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Projecting the Oklahoma City Thunder Depth Chart

With the initial 15-man roster set, the SI Thunder staff projects the opening night depth chart for Oklahoma City.

The 2021-22 season is just a day away, and the Thunder have set their 15-man roster for opening night.

With the initial roster comes SI Thunder’s initial depth chart projections.

Shai Gilgeous-Alexander, Josh Giddey, Lu Dort, Darius Bazley and Derrick Favors are penciled in as starters when healthy, but the rest of the roster is a bit more fluid as general manager Sam Presti has built an incredibly young roster with plenty of positional flexibility.

Here is our depth chart projection:

Point Guard:

  • Shai Gilgeous-Alexander
  • Theo Maledon
  • Ty Jerome
  • Tre Mann
  • Vit Krejci

Shai Gilgeous-Alexander is the no-brainer here. The 23-year-old committed long-term to the Thunder rebuild this summer, signing a maximum contract extension, and he’ll gobble up minutes at point guard. But behind him, the point guard spot is incredibly deep. Theo Maledon enters his second year with plenty of experience after leading OKC in minutes last year, but he’ll have plenty of help as well. Josh Giddey and Ty Jerome can both slide over and run the show, as well as Oklahoma City’s other first-round draft pick, Tre Mann. Vit Krejci remains an unknown, as he has yet to appear for the Thunder while working out visa issues.

Shooting Guard:

  • Josh Giddey
  • Ty Jerome
  • Tre Mann
  • Vit Krejci
  • Paul Watson Jr.

After nearly posting a triple-double in the preseason finale, the Josh Giddey hype train is moving full speed ahead in Oklahoma City. Coming from Australia’s NBL, little was known to most about Giddey before the draft, but he’s already proven to be a show-stopping passer. His partnership with Gilgeous-Alexander will be one to watch this year as the Thunder hope he can be back court running mates with the former Kentucky star for years to come. Jerome, Mann and Krejci could all put in a shift in reserve of Giddey, as well as two-way player Paul Watson Jr.

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Small Forward:

  • Lu Dort
  • Kenrich Williams
  • Aaron Wiggins
  • Paul Watson Jr.

Perhaps the most encouraging thing to come out of OKC’s preseason slate is that Lu Dort continues to be money from 3-point range. If the entire lineup is healthy, there will be plenty of floor spacing and great passing between Gilgeous-Alexander and Giddey, and Dort should be the beneficiary of that duo on the offensive end to pair with his elite defense. Quintessential hustle-guy Kenrich Williams will come of the bench again for the Thunder adding plenty of extra juice to OKC’s second unit. Second-round pick and two-way player Aaron Wiggins will do well learning from Williams, as he also had a game modeled after great defensive effort and an efficient mid-range game during his collegiate career at Maryland.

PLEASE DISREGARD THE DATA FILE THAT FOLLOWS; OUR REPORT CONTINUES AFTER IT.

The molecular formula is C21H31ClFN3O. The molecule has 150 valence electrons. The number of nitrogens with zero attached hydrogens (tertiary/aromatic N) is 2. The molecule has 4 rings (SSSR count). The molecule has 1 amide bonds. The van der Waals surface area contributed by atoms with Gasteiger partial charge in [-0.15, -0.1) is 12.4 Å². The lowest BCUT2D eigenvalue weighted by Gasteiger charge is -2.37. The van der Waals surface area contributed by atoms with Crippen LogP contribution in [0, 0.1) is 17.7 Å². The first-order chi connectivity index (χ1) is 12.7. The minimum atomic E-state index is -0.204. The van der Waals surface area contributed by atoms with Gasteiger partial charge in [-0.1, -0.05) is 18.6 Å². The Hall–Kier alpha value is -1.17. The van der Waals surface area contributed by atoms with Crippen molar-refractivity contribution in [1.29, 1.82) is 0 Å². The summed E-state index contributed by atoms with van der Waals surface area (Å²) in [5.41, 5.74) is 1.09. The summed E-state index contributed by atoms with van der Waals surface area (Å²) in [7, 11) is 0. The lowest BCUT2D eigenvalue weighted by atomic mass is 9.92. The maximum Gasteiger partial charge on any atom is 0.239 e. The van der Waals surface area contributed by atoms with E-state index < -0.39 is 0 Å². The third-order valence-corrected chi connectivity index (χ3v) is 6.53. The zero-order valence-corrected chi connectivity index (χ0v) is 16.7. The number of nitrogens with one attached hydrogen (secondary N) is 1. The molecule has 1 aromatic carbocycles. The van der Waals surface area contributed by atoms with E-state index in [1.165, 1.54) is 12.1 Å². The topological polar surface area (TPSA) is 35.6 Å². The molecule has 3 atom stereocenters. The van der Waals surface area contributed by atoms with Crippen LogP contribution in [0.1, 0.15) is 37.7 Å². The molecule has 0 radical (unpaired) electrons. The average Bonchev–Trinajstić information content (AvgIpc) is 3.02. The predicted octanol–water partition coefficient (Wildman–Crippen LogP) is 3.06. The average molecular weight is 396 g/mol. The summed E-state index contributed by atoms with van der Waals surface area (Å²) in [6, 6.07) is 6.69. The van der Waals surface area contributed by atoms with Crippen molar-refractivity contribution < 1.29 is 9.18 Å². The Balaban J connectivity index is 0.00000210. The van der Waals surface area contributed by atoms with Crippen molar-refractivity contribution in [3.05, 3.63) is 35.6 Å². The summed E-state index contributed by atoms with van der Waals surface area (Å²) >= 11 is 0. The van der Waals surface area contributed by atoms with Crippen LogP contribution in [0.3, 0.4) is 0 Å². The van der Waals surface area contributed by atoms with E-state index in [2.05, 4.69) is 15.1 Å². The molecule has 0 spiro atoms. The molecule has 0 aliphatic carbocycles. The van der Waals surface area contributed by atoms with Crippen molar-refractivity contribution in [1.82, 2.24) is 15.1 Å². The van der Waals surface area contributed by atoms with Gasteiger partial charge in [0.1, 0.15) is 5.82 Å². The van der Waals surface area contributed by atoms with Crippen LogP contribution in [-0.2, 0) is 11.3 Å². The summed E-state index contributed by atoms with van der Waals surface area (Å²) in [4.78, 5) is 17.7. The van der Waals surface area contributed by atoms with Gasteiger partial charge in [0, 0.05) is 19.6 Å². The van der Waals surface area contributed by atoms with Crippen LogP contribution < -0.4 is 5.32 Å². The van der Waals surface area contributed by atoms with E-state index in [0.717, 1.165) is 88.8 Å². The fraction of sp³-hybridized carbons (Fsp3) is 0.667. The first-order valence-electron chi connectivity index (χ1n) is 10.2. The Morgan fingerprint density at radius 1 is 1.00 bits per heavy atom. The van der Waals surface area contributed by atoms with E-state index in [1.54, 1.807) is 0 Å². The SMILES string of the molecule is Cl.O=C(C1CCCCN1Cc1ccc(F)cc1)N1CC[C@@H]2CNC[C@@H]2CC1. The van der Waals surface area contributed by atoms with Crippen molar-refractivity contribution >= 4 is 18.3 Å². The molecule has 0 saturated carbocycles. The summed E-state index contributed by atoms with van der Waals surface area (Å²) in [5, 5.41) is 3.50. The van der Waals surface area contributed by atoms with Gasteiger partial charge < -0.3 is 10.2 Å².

Power Forward:

  • Darius Bazley
  • Aleksej Pokusevski
  • Isaiah Roby
  • Jeremiah Robinson-Earl
  • Gabriel Deck

Darius Bazley appeared to get off to a good start in the preseason, and he’ll need to carry that momentum into the regular season in what is shaping up to be a big year for the former New Balance intern. Entering his third year, he’s shown enough high-end flashes to stay around in Oklahoma City, but he’ll need to pair that with some more consistency this year. Similarly, second-year player Aleksej Pokusevski will need to be more consistent behind Bazley. Pokusevski had an up-and-down rookie season, but finished with a nice stretch of games that he hopes to carry into Year 2. Isaiah Roby and Jeremiah Robinson-Earl can both slot in at power forward for OKC, though they’ll both likely be deployed more as small-ball centers for the Thunder, and Argentinian Gabriel Deck waits in the wings to show the Thunder brass what he can really do with an entire preseason to get acclimated to the team.


  • Derrick Favors
  • Isaiah Roby
  • Mike Muscala
  • Jeremiah Robinson-Earl

Derrick Favors and Mike Muscala will bring the veteran leadership at the center spot, but Roby and Robinson-Earl should all get plenty of time as well. Since moving on from Steven Adams, the Thunder appear to be committed to playing small, and this is an intriguing group of centers to make that happen. A diverse unit, there is defensive mettle and rebounding prowess as well as the ability to step out beyond the arc and stretch the floor. If Favors indeed stays on the roster for the duration of the season, the center spot should be an entertaining watch for the Thunder all year long.